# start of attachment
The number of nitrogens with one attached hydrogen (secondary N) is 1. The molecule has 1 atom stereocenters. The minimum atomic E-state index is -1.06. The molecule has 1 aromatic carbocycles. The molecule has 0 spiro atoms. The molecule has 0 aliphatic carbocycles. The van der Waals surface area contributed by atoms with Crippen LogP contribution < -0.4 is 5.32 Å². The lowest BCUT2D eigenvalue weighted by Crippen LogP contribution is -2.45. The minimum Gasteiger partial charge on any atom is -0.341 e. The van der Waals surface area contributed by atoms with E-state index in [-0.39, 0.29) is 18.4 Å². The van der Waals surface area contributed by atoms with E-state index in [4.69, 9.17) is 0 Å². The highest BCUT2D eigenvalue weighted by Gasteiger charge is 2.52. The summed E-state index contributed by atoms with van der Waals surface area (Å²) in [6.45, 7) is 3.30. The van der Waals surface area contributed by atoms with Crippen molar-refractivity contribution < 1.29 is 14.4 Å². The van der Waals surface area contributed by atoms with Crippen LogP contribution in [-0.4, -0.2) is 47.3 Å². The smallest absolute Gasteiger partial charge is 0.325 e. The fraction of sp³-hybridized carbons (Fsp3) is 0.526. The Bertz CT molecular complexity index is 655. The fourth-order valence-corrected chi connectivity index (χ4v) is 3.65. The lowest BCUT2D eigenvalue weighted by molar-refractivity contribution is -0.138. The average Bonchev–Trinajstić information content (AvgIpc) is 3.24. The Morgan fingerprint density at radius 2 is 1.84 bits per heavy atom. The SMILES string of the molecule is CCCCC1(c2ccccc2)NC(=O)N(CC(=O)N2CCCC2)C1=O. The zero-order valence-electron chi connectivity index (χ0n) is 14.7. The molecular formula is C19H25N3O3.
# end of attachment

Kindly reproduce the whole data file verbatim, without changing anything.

The number of nitrogens with one attached hydrogen (secondary N) is 1. The molecule has 1 atom stereocenters. The minimum atomic E-state index is -1.06. The molecule has 1 aromatic carbocycles. The molecule has 0 spiro atoms. The molecule has 0 aliphatic carbocycles. The van der Waals surface area contributed by atoms with Crippen LogP contribution < -0.4 is 5.32 Å². The lowest BCUT2D eigenvalue weighted by Crippen LogP contribution is -2.45. The minimum Gasteiger partial charge on any atom is -0.341 e. The van der Waals surface area contributed by atoms with E-state index in [-0.39, 0.29) is 18.4 Å². The van der Waals surface area contributed by atoms with E-state index in [4.69, 9.17) is 0 Å². The highest BCUT2D eigenvalue weighted by Gasteiger charge is 2.52. The summed E-state index contributed by atoms with van der Waals surface area (Å²) in [6.45, 7) is 3.30. The van der Waals surface area contributed by atoms with Crippen molar-refractivity contribution < 1.29 is 14.4 Å². The van der Waals surface area contributed by atoms with Crippen LogP contribution in [-0.4, -0.2) is 47.3 Å². The smallest absolute Gasteiger partial charge is 0.325 e. The fraction of sp³-hybridized carbons (Fsp3) is 0.526. The Bertz CT molecular complexity index is 655. The fourth-order valence-corrected chi connectivity index (χ4v) is 3.65. The lowest BCUT2D eigenvalue weighted by molar-refractivity contribution is -0.138. The average Bonchev–Trinajstić information content (AvgIpc) is 3.24. The Morgan fingerprint density at radius 2 is 1.84 bits per heavy atom. The SMILES string of the molecule is CCCCC1(c2ccccc2)NC(=O)N(CC(=O)N2CCCC2)C1=O. The zero-order valence-electron chi connectivity index (χ0n) is 14.7. The molecular formula is C19H25N3O3.